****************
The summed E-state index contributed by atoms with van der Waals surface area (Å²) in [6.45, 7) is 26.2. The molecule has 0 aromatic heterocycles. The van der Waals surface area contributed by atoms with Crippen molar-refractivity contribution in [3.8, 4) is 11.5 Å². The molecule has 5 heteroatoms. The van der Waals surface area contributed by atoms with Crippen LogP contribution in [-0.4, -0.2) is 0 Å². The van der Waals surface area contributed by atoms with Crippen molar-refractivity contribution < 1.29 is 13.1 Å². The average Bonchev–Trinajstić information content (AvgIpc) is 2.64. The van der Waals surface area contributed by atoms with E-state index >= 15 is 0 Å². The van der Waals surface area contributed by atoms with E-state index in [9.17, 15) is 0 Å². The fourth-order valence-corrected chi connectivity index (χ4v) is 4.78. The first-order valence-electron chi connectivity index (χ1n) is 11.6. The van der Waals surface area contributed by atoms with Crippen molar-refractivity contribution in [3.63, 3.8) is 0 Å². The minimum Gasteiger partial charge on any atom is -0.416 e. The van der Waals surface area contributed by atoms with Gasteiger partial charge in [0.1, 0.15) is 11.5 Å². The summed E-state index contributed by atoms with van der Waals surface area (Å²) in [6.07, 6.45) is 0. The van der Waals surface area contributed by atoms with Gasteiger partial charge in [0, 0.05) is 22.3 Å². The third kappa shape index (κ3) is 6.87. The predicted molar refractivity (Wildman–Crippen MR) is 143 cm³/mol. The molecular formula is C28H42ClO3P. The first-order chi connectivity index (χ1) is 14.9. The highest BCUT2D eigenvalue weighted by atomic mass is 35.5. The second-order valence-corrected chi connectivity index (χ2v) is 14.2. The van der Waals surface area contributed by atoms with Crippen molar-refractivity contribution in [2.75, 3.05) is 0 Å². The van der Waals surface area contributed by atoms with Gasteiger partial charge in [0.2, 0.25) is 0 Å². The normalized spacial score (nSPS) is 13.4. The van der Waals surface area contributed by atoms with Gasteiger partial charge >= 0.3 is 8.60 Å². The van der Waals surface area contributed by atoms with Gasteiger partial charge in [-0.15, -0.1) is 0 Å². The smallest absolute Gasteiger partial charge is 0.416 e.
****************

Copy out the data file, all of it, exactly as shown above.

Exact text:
The summed E-state index contributed by atoms with van der Waals surface area (Å²) in [6.45, 7) is 26.2. The molecule has 0 aromatic heterocycles. The van der Waals surface area contributed by atoms with Crippen molar-refractivity contribution in [3.8, 4) is 11.5 Å². The molecule has 5 heteroatoms. The van der Waals surface area contributed by atoms with Crippen LogP contribution in [-0.4, -0.2) is 0 Å². The van der Waals surface area contributed by atoms with Crippen molar-refractivity contribution < 1.29 is 13.1 Å². The average Bonchev–Trinajstić information content (AvgIpc) is 2.64. The van der Waals surface area contributed by atoms with E-state index >= 15 is 0 Å². The van der Waals surface area contributed by atoms with E-state index in [9.17, 15) is 0 Å². The fourth-order valence-corrected chi connectivity index (χ4v) is 4.78. The first-order valence-electron chi connectivity index (χ1n) is 11.6. The van der Waals surface area contributed by atoms with Crippen molar-refractivity contribution in [3.63, 3.8) is 0 Å². The minimum Gasteiger partial charge on any atom is -0.416 e. The van der Waals surface area contributed by atoms with Gasteiger partial charge in [0.1, 0.15) is 11.5 Å². The summed E-state index contributed by atoms with van der Waals surface area (Å²) in [6.07, 6.45) is 0. The van der Waals surface area contributed by atoms with Gasteiger partial charge in [0, 0.05) is 22.3 Å². The third kappa shape index (κ3) is 6.87. The predicted molar refractivity (Wildman–Crippen MR) is 143 cm³/mol. The molecular formula is C28H42ClO3P. The first-order chi connectivity index (χ1) is 14.9. The highest BCUT2D eigenvalue weighted by atomic mass is 35.5. The second-order valence-corrected chi connectivity index (χ2v) is 14.2. The van der Waals surface area contributed by atoms with Crippen molar-refractivity contribution in [2.75, 3.05) is 0 Å². The van der Waals surface area contributed by atoms with Gasteiger partial charge in [0.2, 0.25) is 0 Å². The normalized spacial score (nSPS) is 13.4. The van der Waals surface area contributed by atoms with Gasteiger partial charge >= 0.3 is 8.60 Å². The van der Waals surface area contributed by atoms with Gasteiger partial charge in [-0.15, -0.1) is 0 Å². The smallest absolute Gasteiger partial charge is 0.416 e.